With an antiquity of around 9,000 years, the pistachio is one of the oldest edible nuts on earth. Originating from the Middle Eastern countries of Iran, Syria and Greece, the pistachio belongs, like the cashew, to the family of the Anacardiaceae. The fruit of the pistachio differs from all other nuts because of its characteristic green color and the semiopening of the shell, which in Iran is called the “smiling pistachio” and in China the “happy nut.” This singular morphology makes the pistachio the only edible nut that does not need to be shelled for roasting and salting, serving as its own natural “wrapping” for easy consumption. Both a male and female pistachio tree are required to produce edible nuts. Pistachios are pollinated by wind, and therefore do not require bees.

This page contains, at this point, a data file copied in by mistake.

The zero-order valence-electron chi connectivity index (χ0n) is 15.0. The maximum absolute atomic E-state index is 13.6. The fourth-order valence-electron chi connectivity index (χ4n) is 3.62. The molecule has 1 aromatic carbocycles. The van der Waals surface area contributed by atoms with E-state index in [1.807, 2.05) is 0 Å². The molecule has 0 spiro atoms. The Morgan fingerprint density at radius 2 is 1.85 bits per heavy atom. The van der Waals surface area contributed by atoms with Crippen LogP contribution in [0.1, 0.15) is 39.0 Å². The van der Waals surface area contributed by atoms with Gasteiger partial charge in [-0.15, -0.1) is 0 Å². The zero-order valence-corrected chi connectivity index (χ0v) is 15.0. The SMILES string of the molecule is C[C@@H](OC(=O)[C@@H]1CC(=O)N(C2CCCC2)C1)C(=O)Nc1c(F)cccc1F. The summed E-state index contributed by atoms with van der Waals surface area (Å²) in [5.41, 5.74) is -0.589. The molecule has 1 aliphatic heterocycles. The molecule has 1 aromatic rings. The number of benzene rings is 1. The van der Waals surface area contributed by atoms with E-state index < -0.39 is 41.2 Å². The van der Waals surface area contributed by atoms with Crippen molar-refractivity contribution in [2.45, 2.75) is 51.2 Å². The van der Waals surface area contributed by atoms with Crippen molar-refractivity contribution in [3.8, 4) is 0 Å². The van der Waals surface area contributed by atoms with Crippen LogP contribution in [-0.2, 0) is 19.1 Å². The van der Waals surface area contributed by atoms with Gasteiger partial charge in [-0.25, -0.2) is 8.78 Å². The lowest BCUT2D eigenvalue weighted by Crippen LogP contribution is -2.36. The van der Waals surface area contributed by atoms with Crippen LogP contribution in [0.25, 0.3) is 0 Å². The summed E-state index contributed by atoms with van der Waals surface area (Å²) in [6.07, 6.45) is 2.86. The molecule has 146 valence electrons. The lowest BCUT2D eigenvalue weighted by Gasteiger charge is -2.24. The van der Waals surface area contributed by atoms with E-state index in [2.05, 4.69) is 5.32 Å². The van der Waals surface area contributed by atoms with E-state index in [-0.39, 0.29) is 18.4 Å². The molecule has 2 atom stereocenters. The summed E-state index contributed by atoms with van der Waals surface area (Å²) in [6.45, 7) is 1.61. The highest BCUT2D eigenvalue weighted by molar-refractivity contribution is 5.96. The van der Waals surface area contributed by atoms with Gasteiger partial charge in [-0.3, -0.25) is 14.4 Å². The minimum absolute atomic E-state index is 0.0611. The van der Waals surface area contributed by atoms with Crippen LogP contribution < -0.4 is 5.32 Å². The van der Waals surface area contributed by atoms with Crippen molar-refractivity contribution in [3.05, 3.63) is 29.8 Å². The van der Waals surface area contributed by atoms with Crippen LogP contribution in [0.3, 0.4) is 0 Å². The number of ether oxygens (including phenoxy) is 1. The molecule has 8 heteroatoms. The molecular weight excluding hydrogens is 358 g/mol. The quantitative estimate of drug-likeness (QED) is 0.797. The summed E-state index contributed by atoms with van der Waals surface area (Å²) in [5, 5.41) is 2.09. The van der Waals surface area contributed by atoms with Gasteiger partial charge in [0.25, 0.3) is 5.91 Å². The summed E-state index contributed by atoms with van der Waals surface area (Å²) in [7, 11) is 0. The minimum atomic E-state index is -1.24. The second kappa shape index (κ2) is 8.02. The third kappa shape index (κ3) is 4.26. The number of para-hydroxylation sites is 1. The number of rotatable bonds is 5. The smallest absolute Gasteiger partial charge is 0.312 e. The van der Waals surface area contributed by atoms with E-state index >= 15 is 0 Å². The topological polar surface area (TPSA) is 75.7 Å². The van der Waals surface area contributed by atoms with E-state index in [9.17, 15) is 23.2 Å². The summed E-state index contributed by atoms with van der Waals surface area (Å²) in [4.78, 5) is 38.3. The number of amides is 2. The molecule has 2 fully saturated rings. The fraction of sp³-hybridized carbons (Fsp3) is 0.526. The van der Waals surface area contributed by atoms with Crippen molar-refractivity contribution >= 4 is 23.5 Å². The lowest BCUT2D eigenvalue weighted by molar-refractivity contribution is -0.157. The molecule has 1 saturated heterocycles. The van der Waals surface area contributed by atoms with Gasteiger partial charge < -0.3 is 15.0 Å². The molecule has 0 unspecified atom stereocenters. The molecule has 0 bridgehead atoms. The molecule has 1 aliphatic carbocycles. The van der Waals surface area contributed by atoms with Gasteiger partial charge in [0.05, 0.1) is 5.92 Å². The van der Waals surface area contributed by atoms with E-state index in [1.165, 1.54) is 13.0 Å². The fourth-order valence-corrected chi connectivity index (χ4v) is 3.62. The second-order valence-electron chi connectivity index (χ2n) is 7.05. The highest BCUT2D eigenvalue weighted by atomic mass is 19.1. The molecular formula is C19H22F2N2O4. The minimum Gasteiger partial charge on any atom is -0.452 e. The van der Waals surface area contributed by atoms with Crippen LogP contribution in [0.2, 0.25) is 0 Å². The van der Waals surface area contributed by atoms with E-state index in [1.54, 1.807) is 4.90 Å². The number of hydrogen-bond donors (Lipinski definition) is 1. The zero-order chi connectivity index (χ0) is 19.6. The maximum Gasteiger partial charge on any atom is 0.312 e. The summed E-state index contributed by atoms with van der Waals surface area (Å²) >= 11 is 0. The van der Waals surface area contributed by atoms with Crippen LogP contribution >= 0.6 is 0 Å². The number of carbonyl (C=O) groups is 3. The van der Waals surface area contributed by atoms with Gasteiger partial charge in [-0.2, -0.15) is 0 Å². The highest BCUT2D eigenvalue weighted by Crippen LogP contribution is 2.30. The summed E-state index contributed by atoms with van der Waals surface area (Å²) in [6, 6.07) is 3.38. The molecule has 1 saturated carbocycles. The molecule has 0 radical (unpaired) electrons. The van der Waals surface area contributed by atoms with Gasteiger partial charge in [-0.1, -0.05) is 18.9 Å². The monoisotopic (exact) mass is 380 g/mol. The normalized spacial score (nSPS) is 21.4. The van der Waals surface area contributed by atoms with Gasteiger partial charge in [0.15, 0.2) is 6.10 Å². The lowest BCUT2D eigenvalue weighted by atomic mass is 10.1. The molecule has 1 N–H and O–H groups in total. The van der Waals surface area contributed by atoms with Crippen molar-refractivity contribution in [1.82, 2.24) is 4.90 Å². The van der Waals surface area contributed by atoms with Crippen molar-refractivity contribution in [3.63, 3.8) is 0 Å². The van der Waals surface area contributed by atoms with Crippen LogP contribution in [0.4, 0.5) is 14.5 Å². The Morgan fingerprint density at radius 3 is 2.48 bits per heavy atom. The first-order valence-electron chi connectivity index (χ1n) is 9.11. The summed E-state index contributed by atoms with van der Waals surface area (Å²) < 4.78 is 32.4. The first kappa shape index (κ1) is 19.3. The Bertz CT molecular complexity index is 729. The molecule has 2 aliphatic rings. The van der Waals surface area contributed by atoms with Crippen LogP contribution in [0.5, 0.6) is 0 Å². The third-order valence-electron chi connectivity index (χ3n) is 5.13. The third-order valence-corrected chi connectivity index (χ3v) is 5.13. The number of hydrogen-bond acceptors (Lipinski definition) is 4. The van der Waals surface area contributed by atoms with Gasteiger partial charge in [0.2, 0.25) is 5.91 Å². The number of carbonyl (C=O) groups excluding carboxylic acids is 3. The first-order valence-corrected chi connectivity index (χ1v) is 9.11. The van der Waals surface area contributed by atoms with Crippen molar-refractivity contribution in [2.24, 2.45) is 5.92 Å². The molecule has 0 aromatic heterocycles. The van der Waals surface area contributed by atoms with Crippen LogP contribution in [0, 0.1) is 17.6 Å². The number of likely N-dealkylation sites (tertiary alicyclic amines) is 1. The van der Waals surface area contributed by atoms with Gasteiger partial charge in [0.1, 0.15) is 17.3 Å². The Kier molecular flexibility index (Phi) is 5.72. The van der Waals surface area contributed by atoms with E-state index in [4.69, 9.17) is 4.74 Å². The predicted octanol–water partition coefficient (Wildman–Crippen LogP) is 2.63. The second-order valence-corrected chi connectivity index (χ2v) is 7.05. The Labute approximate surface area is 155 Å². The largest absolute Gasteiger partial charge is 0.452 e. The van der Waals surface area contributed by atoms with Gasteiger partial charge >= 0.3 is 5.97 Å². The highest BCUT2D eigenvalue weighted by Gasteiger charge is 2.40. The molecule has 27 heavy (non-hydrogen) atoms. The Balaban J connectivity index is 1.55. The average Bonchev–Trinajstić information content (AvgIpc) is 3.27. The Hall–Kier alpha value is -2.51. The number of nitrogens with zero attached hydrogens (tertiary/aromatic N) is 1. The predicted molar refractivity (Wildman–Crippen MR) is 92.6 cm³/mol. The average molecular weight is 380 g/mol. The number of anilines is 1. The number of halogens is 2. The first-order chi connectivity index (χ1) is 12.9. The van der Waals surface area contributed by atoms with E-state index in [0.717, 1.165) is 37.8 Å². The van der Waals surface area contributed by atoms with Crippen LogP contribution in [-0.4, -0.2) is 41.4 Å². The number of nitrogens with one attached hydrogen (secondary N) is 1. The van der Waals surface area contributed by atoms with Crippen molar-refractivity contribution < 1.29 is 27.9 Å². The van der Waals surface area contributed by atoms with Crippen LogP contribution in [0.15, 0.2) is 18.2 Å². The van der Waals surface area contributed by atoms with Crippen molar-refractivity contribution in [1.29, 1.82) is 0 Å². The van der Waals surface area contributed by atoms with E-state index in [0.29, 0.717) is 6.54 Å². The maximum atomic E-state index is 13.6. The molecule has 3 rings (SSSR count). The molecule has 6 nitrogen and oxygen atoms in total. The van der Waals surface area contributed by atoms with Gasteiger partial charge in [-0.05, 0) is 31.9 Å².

Cultivated in California, Arizona, New Mexico, Iran, Turkey, Greece, Syria and Italy, pistachios are marketed primarily in their in-shell form — roasted and salted — but they can also be purchased unsalted and shelled. California produces 98.5% of the nation’s pistachios. They are mainly used as a snack, although because of their rich, buttery taste, they’re perfect in salads, desserts, pasta and main dishes too.